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Trump: He did not fire Mueller because of the Nixon massacre on Saturday night

President Donald Trump said this week that while he had the legal power to dismiss former lawyer Robert Mueller, he had chosen not to do so because it "had not worked very well. "for President Richard Nixon when he had fired government officials at the Watergate. scandal.

He also claimed that Mueller's investigation was born of an "organization" that President Barack Obama "had to know".

The president made the statements in an interview with George Stephanopoulos of ABC News, published Sunday.

Trump's statements, which were unsupported by evidence and distorted the findings of the Mueller report, are the latest example of the president's operation to discredit Mueller's findings. Since the publication of the Mueller Report, Trump has been trying to protect itself from allegations of wrongdoing as Democrats discuss the question of whether an impeachment proceeding is brought against him on the basis of the heads of impeachment. potential for justice described in the report of the special council.

The Mueller report revealed that the president had tried to get the special advocate fired by former White House lawyer Don McGahn, but the latter had refused. In the interview, Trump rejected this finding and said his critics did not realize that he had exercised restraint by allowing the Mueller probe to continue.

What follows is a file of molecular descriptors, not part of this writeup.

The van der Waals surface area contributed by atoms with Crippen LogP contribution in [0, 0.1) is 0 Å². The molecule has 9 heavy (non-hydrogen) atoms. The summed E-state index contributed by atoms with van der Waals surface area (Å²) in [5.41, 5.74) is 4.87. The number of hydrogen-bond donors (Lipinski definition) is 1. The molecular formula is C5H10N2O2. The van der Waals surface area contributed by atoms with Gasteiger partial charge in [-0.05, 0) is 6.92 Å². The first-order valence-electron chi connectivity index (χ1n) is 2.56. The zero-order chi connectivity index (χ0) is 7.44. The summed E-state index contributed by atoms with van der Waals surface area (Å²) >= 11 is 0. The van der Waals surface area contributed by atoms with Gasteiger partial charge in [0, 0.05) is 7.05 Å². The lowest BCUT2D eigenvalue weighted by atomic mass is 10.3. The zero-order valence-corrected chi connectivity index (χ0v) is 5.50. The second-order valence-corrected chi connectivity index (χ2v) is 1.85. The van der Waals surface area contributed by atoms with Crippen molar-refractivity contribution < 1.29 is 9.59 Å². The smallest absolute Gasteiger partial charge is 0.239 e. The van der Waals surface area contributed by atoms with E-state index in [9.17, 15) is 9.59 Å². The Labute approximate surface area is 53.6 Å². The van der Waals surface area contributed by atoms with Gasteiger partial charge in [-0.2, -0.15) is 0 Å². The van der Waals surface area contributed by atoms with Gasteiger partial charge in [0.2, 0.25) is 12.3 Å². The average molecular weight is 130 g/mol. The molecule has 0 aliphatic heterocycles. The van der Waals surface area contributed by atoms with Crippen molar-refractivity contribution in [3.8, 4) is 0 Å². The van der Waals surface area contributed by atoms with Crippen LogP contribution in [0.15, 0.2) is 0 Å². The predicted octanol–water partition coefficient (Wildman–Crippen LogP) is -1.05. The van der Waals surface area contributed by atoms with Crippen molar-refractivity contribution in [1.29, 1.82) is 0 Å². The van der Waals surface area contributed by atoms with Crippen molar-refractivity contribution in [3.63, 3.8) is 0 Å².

"Article II [of the Constitution] allows me to do what I want, Article II would have allowed me to [Mueller], Said Trump. "But I was not going to fire him. You know why? Because I saw Richard Nixon chasing everyone and it did not work very well. "

Trump was talking about Nixon's "Saturday night massacre". On October 20, 1973, Nixon ordered the Department of Justice to dismiss Special Attorney Archibald Cox (the two most senior officials of the department resigned in protest, the third official finally agreed to carry out) who did not agree. heightened public outrage at the Watergate scandal.

Article II of the Constitution defines the powers and duties of the President; These include: concluding treaties (with the help of the Senate), commanding the army and navy, and delivering the State of the Union address. Julia Azari, of Vox, describes this article as "a text that barely says anything" and writes that it is an element of the Constitution that has sparked many legal debates. It is clear that Article II does not allow presidents to do what they want; However, it is not entirely clear whether this would have allowed Trump to fire Mueller.

Attorney General William Barr and other Trump administration officials – including the president himself – have called for an investigation into the origins of the Mueller report. Trump tweeted that he wanted to "investigate the investigators" and Barr said he wanted to "explore" what he termed "spying out of a political campaign" when he "wanted to investigate. a congressional hearing.